Early findings suggest lasofoxifene may reduce the risk of estrogen receptor-positive breast cancer in women at risk for osteoporosis [347-349]. More data are needed to confirm these findings.

Clinical trials of risk-lowering drugs

If you are at higher than average risk of breast cancer and considering joining a clinical trial of risk-lowering drugs, we encourage you to discuss the potential risks and benefits with your health care provider.

Susan G. Komen® Breast Cancer Clinical Trial Information Helpline
If you or a loved one needs information or resources about clinical trials, call our Clinical Trial Information Helpline at 1-877 GO KOMEN (1-877- 465- 6636) or email clinicaltrialinfo@komen.org.

BreastCancerTrials.org in collaboration with Susan G. Komen® offers a custom matching service to help clinical trials on risk reduction.

Learn more about clinical trials.

Using breast cells to assess risk

Methods to assess breast cancer risk currently under study include [350]:

These procedures remove cells from the breast.

A pathologist looks at the cells under a microscope. Abnormal (atypical) cells may be linked to an increased risk of breast cancer.

The procedures differ in how the cells are removed from the breast. 

Ductal lavage

Ductal lavage uses a small tube to flush out fluid from the nipple. This fluid contains breast cells.

This procedure causes some discomfort.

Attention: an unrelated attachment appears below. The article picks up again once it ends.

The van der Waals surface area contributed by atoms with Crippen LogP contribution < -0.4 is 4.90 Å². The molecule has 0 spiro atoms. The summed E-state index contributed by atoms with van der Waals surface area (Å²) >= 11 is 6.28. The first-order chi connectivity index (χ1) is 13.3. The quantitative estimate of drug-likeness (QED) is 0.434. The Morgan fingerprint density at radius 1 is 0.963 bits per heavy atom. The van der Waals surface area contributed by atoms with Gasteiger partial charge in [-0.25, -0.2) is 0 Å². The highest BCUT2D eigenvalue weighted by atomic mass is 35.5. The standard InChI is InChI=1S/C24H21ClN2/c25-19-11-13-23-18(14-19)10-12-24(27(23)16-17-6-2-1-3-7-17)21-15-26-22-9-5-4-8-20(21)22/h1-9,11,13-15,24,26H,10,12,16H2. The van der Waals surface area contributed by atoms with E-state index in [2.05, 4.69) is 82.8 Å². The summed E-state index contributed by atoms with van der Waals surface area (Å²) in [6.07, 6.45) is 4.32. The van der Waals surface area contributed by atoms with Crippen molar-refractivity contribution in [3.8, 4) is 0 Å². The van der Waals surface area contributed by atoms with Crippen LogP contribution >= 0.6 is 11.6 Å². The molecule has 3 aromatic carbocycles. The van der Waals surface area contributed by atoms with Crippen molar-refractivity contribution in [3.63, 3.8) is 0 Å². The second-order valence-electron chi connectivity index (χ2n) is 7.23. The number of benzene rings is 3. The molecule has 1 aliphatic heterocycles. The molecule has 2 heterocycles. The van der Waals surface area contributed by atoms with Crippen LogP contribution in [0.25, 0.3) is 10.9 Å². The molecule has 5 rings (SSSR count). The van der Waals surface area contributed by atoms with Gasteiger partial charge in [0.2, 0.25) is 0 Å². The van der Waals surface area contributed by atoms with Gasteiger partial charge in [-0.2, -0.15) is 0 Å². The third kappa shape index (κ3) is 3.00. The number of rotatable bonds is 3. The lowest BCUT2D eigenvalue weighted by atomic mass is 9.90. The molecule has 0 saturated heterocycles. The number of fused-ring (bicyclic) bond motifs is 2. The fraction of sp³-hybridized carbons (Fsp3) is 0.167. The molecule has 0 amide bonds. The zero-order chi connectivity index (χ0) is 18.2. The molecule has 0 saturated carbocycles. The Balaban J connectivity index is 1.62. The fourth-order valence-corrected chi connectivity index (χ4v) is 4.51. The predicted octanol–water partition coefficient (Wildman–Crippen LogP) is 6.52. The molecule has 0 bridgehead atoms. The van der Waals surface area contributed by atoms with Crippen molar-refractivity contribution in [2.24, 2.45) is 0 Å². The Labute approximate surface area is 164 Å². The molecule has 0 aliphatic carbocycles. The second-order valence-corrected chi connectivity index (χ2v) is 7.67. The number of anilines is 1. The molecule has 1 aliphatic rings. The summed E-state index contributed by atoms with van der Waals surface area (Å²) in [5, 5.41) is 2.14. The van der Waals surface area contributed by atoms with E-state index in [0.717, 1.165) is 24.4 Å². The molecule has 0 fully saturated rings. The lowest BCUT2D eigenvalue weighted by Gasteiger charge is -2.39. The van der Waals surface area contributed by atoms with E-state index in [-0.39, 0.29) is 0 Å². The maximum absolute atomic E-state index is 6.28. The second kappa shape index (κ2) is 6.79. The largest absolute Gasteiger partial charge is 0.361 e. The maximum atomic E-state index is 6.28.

Ductal lavage has not yet been shown to be effective for breast cancer risk assessment [179,350]. It’s not recommended for use outside of a clinical trial [179].

More research is needed to learn how to use the findings from ductal lavage. 

Nipple aspiration (nipple aspirate fluid cytology)

Nipple aspiration (such as the HALO test) uses a breast pump (and sometimes massage) to remove fluid from the nipple.

Nipple aspiration has not yet been shown to be effective for breast cancer risk assessment [179,350]. It’s not recommended for use outside of a clinical trial [179].

More research is needed to learn how to use the findings from nipple aspiration.

Random periareolar fine needle aspiration (RPFNA)

RPFNA uses a thin needle to remove cells from about 10 areas near the areola.

This procedure is more invasive and causes more discomfort than ductal lavage, nipple aspiration or fine needle aspiration done for diagnosis.

RPFNA is not recommended for use outside of a clinical trial [179].